When considering your estate planning options, you might find yourself debating between a revocable living trust and a will. These two tools are essential in determining how your assets will be distributed and managed after your death. Heritage Law Office, with our experienced estate planning attorneys, can guide you through the decision-making process and provide an outline of your best options. Contact us either online or at 414-253-8500 to schedule a free consultation today.
Revocable Living Trust: An Overview
A revocable living trust is a legal entity created to hold your assets during your lifetime and distribute them upon your death. The primary benefits of a revocable living trust include:
Revocable living trusts can help avoid the time-consuming and expensive probate process. Assets held in a trust don't need to go through probate, saving your heirs both time and money.
Unlike a will, which becomes public record once it enters probate, a revocable living trust remains private. This means the details of your estate plan and your assets remain confidential.
As the name suggests, a revocable living trust can be changed or revoked during your lifetime. This allows you to make adjustments to your estate plan as your circumstances change.
Will: An Overview
A will is a legal document that outlines how your assets will be distributed after your death. Some advantages of a will include:
Creating a will is generally more straightforward than establishing a revocable living trust. The process can be less complicated, making it a more accessible option for many individuals.
A will allows you to designate a guardian for minor children, ensuring they are cared for by someone you trust in the event of your death.
With a will, you can appoint an executor to handle the administration of your estate. This person will be responsible for paying debts, managing assets, and distributing your property according to your wishes.
Comparing Revocable Living Trusts and Wills
When choosing between a revocable living trust and a will, consider the following factors:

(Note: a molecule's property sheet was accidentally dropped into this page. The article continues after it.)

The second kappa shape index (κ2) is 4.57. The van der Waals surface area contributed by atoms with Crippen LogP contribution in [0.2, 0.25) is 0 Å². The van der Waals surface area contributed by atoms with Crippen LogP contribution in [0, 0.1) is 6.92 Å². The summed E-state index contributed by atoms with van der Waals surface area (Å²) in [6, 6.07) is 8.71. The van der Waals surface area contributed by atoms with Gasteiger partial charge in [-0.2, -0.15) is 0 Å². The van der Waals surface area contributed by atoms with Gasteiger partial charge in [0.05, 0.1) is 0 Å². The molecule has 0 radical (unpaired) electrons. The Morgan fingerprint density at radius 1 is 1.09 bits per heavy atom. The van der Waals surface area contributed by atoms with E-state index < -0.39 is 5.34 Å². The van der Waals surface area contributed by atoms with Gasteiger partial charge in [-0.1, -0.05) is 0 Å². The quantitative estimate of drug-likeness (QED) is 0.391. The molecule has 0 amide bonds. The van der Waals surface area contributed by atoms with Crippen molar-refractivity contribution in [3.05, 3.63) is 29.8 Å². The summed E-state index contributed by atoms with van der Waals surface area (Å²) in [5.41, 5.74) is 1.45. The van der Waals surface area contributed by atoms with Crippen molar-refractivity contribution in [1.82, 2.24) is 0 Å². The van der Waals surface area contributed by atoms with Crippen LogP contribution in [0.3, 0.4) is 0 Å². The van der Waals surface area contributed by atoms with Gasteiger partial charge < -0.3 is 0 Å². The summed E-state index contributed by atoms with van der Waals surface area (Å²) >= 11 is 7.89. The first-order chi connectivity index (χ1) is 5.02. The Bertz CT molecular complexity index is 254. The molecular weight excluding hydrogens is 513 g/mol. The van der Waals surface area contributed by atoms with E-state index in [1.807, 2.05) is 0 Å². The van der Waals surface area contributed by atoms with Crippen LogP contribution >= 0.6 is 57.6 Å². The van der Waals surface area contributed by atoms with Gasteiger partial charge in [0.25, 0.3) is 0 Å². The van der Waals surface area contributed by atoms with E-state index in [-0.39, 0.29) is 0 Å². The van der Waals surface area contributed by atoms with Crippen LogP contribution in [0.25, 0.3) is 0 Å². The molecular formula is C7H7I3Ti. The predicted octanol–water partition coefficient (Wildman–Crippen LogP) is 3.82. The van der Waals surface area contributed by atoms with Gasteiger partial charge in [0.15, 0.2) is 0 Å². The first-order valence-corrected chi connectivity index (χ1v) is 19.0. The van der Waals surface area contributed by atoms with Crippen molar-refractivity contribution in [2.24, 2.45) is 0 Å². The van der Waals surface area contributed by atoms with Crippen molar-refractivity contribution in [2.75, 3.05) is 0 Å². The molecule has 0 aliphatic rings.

Cost and Complexity
Establishing a revocable living trust can be more complex and expensive than drafting a will. However, the potential savings from avoiding probate may outweigh the initial costs.
A revocable living trust can provide ongoing management of your assets during your lifetime, including if you become incapacitated. A will does not offer this level of protection and control.
For most people, there are minimal tax differences between a revocable living trust and a will. However, those with substantial assets or unique circumstances may benefit from specialized tax planning.
Which is Right for You?
Ultimately, the decision between a revocable living trust and a will depends on your specific circumstances, goals, and preferences. An experienced estate planning attorney can help you understand the advantages and disadvantages of each option and guide you toward the best choice for your situation.
Contact an Estate Planning Attorney at Heritage Law Office
If you need assistance determining whether a revocable living trust or a will is the best fit for your estate planning needs, contact our knowledgeable attorneys by using the online form or calling us directly at 414-253-8500. At Heritage Law Office, we offer remote, phone, and online appointments, ensuring you can receive our services wherever you are.